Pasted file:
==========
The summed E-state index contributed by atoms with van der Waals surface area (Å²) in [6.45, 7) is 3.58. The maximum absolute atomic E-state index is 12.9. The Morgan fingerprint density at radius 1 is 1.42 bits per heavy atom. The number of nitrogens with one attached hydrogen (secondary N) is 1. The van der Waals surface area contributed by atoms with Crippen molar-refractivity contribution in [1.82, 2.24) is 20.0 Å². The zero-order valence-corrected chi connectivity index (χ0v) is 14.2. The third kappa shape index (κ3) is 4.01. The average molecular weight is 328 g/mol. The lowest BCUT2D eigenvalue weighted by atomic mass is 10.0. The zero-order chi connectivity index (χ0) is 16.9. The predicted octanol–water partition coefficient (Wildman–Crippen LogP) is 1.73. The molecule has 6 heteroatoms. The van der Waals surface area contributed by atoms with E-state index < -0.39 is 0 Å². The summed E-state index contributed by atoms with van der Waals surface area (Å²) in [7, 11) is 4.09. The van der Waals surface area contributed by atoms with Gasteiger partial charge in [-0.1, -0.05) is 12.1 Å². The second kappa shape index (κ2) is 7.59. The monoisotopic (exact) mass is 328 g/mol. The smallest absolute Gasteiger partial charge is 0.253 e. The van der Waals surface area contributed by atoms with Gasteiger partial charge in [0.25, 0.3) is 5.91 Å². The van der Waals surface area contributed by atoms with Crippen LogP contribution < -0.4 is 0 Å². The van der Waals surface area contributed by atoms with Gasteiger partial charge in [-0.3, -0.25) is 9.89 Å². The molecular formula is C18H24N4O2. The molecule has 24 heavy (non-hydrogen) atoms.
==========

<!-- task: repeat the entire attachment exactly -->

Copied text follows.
The summed E-state index contributed by atoms with van der Waals surface area (Å²) in [6.45, 7) is 3.58. The maximum absolute atomic E-state index is 12.9. The Morgan fingerprint density at radius 1 is 1.42 bits per heavy atom. The number of nitrogens with one attached hydrogen (secondary N) is 1. The van der Waals surface area contributed by atoms with Crippen molar-refractivity contribution in [1.82, 2.24) is 20.0 Å². The zero-order valence-corrected chi connectivity index (χ0v) is 14.2. The third kappa shape index (κ3) is 4.01. The average molecular weight is 328 g/mol. The lowest BCUT2D eigenvalue weighted by atomic mass is 10.0. The zero-order chi connectivity index (χ0) is 16.9. The predicted octanol–water partition coefficient (Wildman–Crippen LogP) is 1.73. The molecule has 6 heteroatoms. The van der Waals surface area contributed by atoms with E-state index < -0.39 is 0 Å². The summed E-state index contributed by atoms with van der Waals surface area (Å²) in [7, 11) is 4.09. The van der Waals surface area contributed by atoms with Gasteiger partial charge in [-0.1, -0.05) is 12.1 Å². The second kappa shape index (κ2) is 7.59. The monoisotopic (exact) mass is 328 g/mol. The smallest absolute Gasteiger partial charge is 0.253 e. The van der Waals surface area contributed by atoms with Gasteiger partial charge in [0.25, 0.3) is 5.91 Å². The van der Waals surface area contributed by atoms with Crippen LogP contribution < -0.4 is 0 Å². The van der Waals surface area contributed by atoms with Gasteiger partial charge in [-0.3, -0.25) is 9.89 Å². The molecular formula is C18H24N4O2. The molecule has 24 heavy (non-hydrogen) atoms.